Quality, Consequences and the Construction Industrial Complex (part 260).
Has licensing and certifications “jumped the shark”?
I received a business card from a senior built environment professional who had so many letters after his name the card was barely wide enough. I asked him if he was qualified for the project, he assured me he was certified. On close inspection he had several certifications but no real experience. In my mind, he was not qualified for the project.
So, what is best, qualified or licensed / certified?
A qualified person meets the standards, requirements, and training for a job, plus has relevant experience.
OSHA is clear on what it means to be a qualified person: “A person who, by possession of a recognized degree, certificate or professional standing, or who by extensive knowledge, training and experience, successfully demonstrated the ability to solve/resolve problems relating to the subject matter, the work, or the project.”
This is in practice, the British model of filtering and signaling for competence.
Architects, engineers, surveyors, project managers are not licensed or certified in the UK, they are qualified by specialized professional institutions via a combination of education, training and experience.
Accountability is rendered via a “survival of the fittest” approach. Good work and people are rewarded with better projects, poor work and low competence people trend towards low remuneration and less opportunity. Clients who can recognize and select for qualifications are protected via market competition, insurance and ultimately, litigation.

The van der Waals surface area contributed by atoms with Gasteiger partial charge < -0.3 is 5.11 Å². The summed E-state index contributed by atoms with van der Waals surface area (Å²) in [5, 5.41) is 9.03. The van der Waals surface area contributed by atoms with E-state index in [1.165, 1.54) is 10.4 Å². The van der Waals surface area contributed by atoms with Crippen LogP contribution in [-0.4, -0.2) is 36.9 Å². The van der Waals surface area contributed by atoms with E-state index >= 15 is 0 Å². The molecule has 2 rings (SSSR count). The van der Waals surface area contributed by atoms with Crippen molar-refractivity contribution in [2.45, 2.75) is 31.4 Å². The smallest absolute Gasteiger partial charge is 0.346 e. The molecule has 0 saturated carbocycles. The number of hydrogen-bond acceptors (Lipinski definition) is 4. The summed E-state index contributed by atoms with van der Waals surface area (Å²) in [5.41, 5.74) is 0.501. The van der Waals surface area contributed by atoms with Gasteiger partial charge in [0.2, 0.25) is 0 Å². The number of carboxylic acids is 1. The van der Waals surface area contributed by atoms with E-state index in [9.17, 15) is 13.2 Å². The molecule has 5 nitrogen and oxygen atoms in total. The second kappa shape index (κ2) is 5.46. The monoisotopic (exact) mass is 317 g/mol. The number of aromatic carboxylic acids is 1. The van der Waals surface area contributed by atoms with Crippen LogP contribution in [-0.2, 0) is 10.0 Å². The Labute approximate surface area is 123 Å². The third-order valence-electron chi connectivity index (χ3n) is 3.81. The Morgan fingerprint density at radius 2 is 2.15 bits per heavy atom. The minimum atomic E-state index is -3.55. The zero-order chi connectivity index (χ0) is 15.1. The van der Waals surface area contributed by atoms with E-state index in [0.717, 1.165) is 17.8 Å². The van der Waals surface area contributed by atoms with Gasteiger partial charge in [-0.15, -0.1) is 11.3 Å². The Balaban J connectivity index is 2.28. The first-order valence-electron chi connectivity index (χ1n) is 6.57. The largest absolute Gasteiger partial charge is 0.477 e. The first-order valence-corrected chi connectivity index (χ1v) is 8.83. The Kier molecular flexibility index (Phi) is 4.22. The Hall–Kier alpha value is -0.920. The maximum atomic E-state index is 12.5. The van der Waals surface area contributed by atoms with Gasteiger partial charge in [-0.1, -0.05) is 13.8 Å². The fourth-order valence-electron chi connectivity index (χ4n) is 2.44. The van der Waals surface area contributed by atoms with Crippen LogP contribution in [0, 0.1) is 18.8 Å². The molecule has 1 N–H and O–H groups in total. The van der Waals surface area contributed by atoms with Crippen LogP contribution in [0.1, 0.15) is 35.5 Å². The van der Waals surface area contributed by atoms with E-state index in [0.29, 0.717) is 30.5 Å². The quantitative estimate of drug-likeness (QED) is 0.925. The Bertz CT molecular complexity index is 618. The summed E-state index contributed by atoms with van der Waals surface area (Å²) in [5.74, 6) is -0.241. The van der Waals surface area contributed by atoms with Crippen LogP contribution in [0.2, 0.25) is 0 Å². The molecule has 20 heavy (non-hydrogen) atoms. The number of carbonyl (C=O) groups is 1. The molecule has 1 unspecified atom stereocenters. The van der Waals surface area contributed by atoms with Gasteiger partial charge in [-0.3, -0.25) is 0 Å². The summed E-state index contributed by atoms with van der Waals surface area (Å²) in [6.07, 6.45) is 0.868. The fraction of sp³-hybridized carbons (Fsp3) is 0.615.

Benefits of Qualification
- Clients have more choice as competition is not artificially restricted via licensing / certifications.
- Personal accountability via a large competitive pool.
- No hiding behind a professional license / certification stamp.
A certified person meets the standards, requirements, training and relevant experience required by the licensing / certifying organisation. The licensing / certifying organisation attest to the truth of a person meeting a standard. Therefore:
Qualified + Attestation = Licensed / Certified
Attestation is an important distinction and is the North American model of filtering and signaling for competence.
Attestation requires the licensing / certification organisation to be accredited and take on accountability plus some reputational liability for “bad actors”. Architects, engineers, surveyors, project managers are licensed or certified in North America.
Accountability is rendered via the ultimate threat of loss of license / certification via a malpractice claim i.e. loss of ability to earn an income or charge a “rent” for a professional service. Licensing / certification creates a limited monopoly and also a class structure that is easily recognized by clients. Clients are protected via market competition, insurance and can litigate for malpractice.
Benefits of Certification
- Personal accountability in order to maintain licensing / certification.
- Some recourse to licensing /certifying body.
- Attestation of ability.
So, what is best, qualified or licensed / certified? Today, I would answer:
- Licensed / certified for individuals becasue you join a limited monopoly club and can earn more due to restricted competition.
- Qualified if you are a client due to more competition via the market, “survival of the fittest” approach.
Competence is what really matters but how do you verify it? In the internet and social media age, social proof will become IMHO, the leading way to filter for competence. As a client or employer in the near future I would say, “show me evidence of what you can do and what you have done”. Social proof will become the new certification.
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